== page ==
SAGE Journal Articles

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Journal Article 10.1 Youngs, H., & Piggot-Irvine, E. (2012). The Application of a Multiphase Triangulation Approach to Mixed Methods: The Research of an Aspiring School Principal Development Program. Journal of Mixed Methods Research, 6(3), 184–198. doi:10.1177/1558689811420696

Summary: The authors have shown how a combination of a triangulation convergence model with a triangulation multilevel model was used to research an aspiring school principal development pilot program. This article also discuss the challenges associated with mixed methods strategy.

Journal Article 10.2 Kong, S. Y., Yaacob, N. M., & Mohd Ariffin, A. R. (2018). Constructing a Mixed Methods Research Design: Exploration of an Architectural Intervention. Journal of Mixed Methods Research, 12(2), 148–165. doi:10.1177/1558689816651807

Summary: The aim of this article is to illustrate the application of mixed methods research (MMR) in architectural design using a hybrid model consisting of a taxonomy development model and an embedded quasi-experimental model. It offers an insight into how a research team consisting of research architects overcomes the methodological challenges in formulating an MMR design.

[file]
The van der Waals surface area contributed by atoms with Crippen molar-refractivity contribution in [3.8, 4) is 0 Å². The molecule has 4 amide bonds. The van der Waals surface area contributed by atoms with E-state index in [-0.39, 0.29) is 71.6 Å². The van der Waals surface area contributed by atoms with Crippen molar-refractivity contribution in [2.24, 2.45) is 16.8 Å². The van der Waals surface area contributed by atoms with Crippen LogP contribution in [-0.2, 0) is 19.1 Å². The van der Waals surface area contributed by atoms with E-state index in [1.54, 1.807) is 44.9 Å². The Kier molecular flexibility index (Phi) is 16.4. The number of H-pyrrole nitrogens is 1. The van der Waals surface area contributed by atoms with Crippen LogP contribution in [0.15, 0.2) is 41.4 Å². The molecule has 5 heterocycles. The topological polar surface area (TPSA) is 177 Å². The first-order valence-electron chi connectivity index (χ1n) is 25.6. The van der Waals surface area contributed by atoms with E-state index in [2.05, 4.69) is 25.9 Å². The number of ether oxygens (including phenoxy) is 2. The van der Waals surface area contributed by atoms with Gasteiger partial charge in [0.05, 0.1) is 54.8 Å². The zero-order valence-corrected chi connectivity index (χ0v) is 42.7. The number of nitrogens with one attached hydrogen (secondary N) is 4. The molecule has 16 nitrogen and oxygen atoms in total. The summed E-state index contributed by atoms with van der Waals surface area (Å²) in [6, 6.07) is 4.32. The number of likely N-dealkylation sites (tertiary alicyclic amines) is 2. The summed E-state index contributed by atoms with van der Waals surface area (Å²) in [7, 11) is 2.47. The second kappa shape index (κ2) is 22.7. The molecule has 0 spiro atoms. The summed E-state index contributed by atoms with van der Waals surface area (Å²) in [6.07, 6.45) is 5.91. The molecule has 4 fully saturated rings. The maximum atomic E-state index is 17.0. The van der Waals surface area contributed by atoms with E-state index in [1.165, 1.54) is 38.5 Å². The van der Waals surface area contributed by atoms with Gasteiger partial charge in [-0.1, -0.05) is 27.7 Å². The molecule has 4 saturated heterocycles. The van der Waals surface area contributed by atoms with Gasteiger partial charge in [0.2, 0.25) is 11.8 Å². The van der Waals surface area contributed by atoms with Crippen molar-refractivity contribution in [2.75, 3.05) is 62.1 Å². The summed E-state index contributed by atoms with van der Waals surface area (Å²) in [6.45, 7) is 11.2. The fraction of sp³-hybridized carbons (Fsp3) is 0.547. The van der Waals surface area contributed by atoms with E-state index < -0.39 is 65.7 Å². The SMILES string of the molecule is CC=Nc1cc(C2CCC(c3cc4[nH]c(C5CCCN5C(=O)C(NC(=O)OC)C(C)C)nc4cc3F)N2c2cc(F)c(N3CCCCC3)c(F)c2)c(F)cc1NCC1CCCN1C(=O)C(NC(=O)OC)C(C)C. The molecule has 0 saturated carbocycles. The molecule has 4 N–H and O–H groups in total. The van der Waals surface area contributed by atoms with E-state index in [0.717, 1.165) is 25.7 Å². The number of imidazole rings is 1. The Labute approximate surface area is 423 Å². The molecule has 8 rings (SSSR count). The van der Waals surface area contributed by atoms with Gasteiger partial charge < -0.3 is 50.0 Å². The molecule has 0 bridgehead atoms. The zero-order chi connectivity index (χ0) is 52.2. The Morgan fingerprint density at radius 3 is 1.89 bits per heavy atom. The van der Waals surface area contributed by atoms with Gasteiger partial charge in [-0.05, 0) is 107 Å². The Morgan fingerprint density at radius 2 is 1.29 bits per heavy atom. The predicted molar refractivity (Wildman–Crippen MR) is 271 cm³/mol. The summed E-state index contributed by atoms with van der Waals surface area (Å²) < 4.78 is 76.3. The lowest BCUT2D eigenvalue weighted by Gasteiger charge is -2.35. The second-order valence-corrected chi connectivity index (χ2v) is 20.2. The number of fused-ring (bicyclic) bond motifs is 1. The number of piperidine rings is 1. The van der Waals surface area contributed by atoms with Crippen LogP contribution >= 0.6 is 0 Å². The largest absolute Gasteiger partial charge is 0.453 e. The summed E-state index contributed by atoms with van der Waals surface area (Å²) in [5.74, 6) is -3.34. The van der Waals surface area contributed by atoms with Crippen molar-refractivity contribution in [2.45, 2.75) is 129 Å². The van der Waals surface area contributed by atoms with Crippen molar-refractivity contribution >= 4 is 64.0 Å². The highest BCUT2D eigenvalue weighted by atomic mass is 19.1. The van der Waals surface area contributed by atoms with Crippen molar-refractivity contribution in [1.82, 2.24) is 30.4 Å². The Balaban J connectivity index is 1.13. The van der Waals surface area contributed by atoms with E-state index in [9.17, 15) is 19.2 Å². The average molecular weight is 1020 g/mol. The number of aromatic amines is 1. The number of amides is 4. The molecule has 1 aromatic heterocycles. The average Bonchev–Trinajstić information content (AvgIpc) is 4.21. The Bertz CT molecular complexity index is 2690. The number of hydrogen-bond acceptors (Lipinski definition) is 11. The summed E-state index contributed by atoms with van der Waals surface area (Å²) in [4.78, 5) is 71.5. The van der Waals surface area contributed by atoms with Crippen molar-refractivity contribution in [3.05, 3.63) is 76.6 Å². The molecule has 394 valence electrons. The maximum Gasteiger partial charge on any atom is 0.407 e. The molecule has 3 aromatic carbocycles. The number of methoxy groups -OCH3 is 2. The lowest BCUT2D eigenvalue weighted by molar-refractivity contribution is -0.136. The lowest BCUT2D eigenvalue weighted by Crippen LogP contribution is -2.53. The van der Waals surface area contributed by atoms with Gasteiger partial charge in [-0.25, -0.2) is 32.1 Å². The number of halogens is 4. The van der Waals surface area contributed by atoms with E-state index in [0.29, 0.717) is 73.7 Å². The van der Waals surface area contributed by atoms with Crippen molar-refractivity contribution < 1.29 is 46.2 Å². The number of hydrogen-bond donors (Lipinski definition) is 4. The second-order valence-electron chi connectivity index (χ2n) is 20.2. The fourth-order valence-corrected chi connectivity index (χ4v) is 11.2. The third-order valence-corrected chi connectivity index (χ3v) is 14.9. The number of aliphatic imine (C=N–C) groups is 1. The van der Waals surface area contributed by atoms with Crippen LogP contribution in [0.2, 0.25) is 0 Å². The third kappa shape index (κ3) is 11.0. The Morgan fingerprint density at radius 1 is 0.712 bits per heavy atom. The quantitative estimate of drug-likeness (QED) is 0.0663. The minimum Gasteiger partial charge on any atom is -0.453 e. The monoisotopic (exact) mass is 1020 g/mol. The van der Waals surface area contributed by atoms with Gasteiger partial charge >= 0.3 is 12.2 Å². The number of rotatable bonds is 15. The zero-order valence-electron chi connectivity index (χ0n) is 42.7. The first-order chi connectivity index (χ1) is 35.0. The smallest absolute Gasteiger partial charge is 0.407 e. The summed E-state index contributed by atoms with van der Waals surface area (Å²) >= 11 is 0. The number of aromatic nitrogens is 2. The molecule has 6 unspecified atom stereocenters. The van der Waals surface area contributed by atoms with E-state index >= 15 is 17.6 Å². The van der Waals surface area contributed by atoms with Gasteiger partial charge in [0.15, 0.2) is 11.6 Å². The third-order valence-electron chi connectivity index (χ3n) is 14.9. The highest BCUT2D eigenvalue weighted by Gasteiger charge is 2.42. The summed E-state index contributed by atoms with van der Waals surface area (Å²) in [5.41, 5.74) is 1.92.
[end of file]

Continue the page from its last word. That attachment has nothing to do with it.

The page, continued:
Journal Article 10.3 Zimmerman, L., & Smit, B. (2016). Comprehending the Macro Through the Lens of the Micro: The Use of PIRLS 2006 Findings to Inform Comparative Case Studies Across the South African Achievement Scale. International Journal of Qualitative Methods. doi:10.1177/1609406915624576

Summary: The South African Grade 4 learners had the lowest achievement mean of all participating education systems for the Progress in International Reading Literacy Study (PIRLS) 2006. This study is focused on the process of comprehension, purpose of reading, reading behaviors and attitudes towards reading.

Journal Article 10.4 Annamma, S. A., Anyon, Y., Joseph, N. M., Farrar, J., Greer, E., Downing, B., & Simmons, J. (2016). Black Girls and School Discipline: The Complexities of Being Overrepresented and Understudied. Urban Education. doi:10.1177/0042085916646610

Summary: Using Critical Race Theory and Critical Race Feminism as guiding conceptual frameworks, this mixed-methods empirical study examines Black girls’ exclusionary discipline outcomes. In this article, we explore the ways urban schools perpetuate intersectional violence against Black girls through school discipline disparities.